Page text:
In an era when many people, places and things are slapped with superlatives of all kinds (often for the purpose of marketing said person, place or thing), the massiveness of Shinjuku Station (新宿駅), a commuter rail hub straddling the border of Tokyo’s Shinjuku and Shibuya wards, is the real thing. The station has 36 platforms, over 200 exits and, with an average of more than 3.5 million people per day, it is the world’s busiest train station as measured by passenger volume. Accept no substitute.

The goal of this short film is straightforward: to briefly dip into the flow of rush hour. This was shot on a weekday morning, so the retail parts of the station were not yet open. The focus is on the commuting experience. Despite all of the people, there is little chaos. Traffic flows are organic, but organized, as if everyone is moving gracefully according to choreography.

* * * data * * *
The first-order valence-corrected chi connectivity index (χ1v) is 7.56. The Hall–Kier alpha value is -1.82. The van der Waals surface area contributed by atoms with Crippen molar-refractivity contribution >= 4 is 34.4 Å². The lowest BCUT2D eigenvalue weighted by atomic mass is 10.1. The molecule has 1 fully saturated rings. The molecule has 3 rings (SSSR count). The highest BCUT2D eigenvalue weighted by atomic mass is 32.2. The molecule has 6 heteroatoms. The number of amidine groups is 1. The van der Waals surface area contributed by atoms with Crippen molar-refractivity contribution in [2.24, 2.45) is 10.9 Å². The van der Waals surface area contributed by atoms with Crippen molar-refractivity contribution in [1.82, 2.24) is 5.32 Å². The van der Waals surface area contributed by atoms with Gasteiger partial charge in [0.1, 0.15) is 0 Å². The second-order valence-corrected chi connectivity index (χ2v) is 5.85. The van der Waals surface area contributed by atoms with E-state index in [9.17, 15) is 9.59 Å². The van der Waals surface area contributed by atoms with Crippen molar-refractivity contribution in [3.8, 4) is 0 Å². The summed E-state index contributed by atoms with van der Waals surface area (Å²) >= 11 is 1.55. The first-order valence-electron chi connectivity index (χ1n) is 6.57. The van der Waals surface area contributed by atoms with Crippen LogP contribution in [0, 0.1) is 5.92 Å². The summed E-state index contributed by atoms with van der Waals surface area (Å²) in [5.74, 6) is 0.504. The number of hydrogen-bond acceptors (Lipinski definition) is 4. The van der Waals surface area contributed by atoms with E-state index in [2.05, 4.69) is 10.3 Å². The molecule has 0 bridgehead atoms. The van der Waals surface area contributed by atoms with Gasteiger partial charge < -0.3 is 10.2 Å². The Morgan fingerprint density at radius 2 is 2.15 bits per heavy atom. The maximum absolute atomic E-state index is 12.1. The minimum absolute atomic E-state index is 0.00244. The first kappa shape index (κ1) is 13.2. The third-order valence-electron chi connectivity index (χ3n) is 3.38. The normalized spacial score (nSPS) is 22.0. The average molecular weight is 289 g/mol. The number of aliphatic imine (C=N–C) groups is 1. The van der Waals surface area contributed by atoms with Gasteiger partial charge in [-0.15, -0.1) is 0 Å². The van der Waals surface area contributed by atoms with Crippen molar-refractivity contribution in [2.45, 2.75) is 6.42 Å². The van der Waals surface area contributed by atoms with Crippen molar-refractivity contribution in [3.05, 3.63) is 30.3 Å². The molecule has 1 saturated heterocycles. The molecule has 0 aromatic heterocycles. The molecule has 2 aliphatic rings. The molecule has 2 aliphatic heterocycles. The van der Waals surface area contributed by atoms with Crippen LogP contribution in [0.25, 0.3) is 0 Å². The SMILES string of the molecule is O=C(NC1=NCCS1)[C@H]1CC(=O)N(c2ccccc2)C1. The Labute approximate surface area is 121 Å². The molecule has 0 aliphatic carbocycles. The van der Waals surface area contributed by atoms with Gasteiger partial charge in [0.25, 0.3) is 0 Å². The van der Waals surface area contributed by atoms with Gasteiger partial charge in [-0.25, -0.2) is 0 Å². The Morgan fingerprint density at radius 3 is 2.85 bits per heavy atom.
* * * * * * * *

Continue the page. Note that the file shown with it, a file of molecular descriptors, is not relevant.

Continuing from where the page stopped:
At a quick glance, it might seem that everyone is head down, focused on getting in and out with the most efficiency. But if you stand patiently in one place, you begin to see expression at the individual level. Passengers interacting with each other, with vendors, railway staff carefully watching the platform edge and warning of approaching trains, wistful daydreamers and even a smile and laugh now and then are all part of the ballet.

This post is part of The Tokyo Project. Click here to go to the introduction and table of contents.

Additional volumes: Volume 2, Volume 3